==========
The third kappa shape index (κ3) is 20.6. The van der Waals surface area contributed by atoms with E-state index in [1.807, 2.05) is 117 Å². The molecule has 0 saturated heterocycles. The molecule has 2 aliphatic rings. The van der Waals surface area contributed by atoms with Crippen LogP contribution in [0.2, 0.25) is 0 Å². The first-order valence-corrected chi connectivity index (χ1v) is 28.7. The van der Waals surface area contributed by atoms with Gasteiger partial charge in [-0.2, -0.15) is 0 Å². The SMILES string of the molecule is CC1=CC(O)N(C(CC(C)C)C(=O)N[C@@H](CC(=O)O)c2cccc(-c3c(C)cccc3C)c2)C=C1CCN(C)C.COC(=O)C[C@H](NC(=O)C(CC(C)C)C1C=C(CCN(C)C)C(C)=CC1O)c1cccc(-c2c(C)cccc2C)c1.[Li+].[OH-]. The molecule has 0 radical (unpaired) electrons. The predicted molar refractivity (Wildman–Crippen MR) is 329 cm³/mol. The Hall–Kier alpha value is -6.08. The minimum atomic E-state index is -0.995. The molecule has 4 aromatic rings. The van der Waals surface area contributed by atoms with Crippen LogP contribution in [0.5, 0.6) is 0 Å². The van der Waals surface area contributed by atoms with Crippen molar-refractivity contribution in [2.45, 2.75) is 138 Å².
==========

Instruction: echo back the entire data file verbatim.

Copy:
The third kappa shape index (κ3) is 20.6. The van der Waals surface area contributed by atoms with E-state index in [1.807, 2.05) is 117 Å². The molecule has 0 saturated heterocycles. The molecule has 2 aliphatic rings. The van der Waals surface area contributed by atoms with Crippen LogP contribution in [0.2, 0.25) is 0 Å². The first-order valence-corrected chi connectivity index (χ1v) is 28.7. The van der Waals surface area contributed by atoms with Gasteiger partial charge in [-0.2, -0.15) is 0 Å². The SMILES string of the molecule is CC1=CC(O)N(C(CC(C)C)C(=O)N[C@@H](CC(=O)O)c2cccc(-c3c(C)cccc3C)c2)C=C1CCN(C)C.COC(=O)C[C@H](NC(=O)C(CC(C)C)C1C=C(CCN(C)C)C(C)=CC1O)c1cccc(-c2c(C)cccc2C)c1.[Li+].[OH-]. The molecule has 0 radical (unpaired) electrons. The predicted molar refractivity (Wildman–Crippen MR) is 329 cm³/mol. The Hall–Kier alpha value is -6.08. The minimum atomic E-state index is -0.995. The molecule has 4 aromatic rings. The van der Waals surface area contributed by atoms with Crippen LogP contribution in [0.5, 0.6) is 0 Å². The van der Waals surface area contributed by atoms with Crippen molar-refractivity contribution in [2.45, 2.75) is 138 Å².